About The River Spey
Rising in the Monadhliath Mountains to the west of Laggan, the River Spey flows 160 km east and northeast into Moray where it joins the sea aside the villages of Kingston on Spey and Tugnet at Spey Bay. The Spey is one of Scotland’s big four salmon rivers, the second longest river in Scotland and the seventh longest in the UK. The Spey is similar to many Scottish Highland Rivers and supports only a limited number of fish species that includes the Atlantic salmon; trout as migratory sea trout and resident brown trout.
Whilst the mouth of the river is continually subject to change with the formation of shingle spits and the cutting of new outlets, it offers excellent low cost fishing to residents and visitors alike.
The Spey Fisheries Board (SFB)
As part of its long term commitment to the protection of Salmon stocks the SFB launched a Salmon Conservation Policy in 2003. The policy aimed to achieve the release of at least 50% of Salmon and Grilse and to protect the depleted stocks of multi-sea winter Salmon in February to June. At least 50% of these fish are female and therefore contribute an important part of the river’s spawning stock.
SFB Conservation Policy for Salmon and Grilse
As part of its long term commitment to the protection of Salmon stocks, the SFB agreed in August 2009 to simplify its Salmon Conservation Policy. The latest one for 2016 can be viewed here.
The Association of Salmon Fishery Boards and others have also produced a useful guidance leaflet for anglers on the best approach to catch and release.
Catch and release:
- Each angler must return the 1st, 3rd, 5th etc. salmon and grilse caught
- All hen salmon and hen grilse must be released
- Throughout the season all stale or gravid fish must be released
- Escaped farmed salmon must be retained
- Where possible anglers should be encouraged to fish with a fly
- All hooks should be ‘pinched’ or barbless;
- Where spinning is allowed only one set of barbless hooks may be used on a lure.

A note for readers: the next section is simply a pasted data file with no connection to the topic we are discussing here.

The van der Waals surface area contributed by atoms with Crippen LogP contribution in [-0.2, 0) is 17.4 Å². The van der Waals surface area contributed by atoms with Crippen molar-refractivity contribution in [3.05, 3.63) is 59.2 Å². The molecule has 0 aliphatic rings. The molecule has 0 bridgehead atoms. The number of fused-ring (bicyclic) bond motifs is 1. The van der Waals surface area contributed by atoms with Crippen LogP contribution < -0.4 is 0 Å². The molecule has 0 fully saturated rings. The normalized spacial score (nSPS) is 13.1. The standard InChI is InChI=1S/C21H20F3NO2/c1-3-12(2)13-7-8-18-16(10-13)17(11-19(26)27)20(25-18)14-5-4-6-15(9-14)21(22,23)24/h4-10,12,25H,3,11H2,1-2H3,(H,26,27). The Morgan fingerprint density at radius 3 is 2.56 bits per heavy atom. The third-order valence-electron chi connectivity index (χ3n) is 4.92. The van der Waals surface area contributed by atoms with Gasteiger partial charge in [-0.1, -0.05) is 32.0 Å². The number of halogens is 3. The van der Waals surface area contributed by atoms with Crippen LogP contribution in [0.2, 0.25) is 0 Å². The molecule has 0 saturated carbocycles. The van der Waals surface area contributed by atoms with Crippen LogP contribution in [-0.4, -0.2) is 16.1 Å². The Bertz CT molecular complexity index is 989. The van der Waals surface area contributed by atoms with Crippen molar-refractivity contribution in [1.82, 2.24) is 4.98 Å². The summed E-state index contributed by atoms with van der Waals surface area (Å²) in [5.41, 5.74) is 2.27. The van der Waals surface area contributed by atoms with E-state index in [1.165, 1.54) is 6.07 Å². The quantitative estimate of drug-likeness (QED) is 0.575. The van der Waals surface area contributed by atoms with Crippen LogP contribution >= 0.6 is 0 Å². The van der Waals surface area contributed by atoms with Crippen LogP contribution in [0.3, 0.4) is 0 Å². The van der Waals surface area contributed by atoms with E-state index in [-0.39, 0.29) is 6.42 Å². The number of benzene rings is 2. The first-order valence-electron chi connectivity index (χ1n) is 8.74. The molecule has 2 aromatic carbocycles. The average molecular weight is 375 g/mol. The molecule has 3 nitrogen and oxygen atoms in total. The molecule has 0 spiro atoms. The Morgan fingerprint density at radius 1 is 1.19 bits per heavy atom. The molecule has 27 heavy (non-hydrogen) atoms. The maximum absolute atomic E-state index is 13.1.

- Where possible the numbers of hours and rods fished should be limited.
SFB Conservation Policy for Sea Trout
Under fisheries legislation Sea Trout have the same legal status as Salmon, and DSFBs are also responsible for their protection and enhancement. Sea Trout in the Spey and Brown Trout, which are part of the same family, are poorly understood and often overlooked. However, catch statistics show that the River Spey Sea Trout rod fishery has been one of the largest in the UK, with a 10 year (1992-2001) average annual catch of 4,590
The Spey Fishery Board has become increasingly concerned by the fall in the numbers of Sea Trout being caught. In August 2008 the Spey Research Committee reviewed the Sea Trout Conservation Policy in light of the reduced catch and recommended to the Board that the Policy be enhanced. These recommendations were unanimously supported by the Board and a revised Sea Trout Conservation Policy was adopted for 2009 which remains for 2010 and is as follows:
Finnock: Release all fish of 16 oz. / 35 cm / 14” or less
Sea Trout: Release all fish of 3 lb. / 50 cm / 20” or more
Bag Limit: 1 Sea Trout of takeable size per calendar day. Anglers are also encouraged to release their first fish and take the second of takeable size.
Unseasonable Fish: Release all unseasonable fish
The decline in Sea Trout numbers in recent years has been reflected in their numbers from most rivers throughout the Moray Firth and widespread concern about this has led to the formulation of a research project to identify the reasons behind it.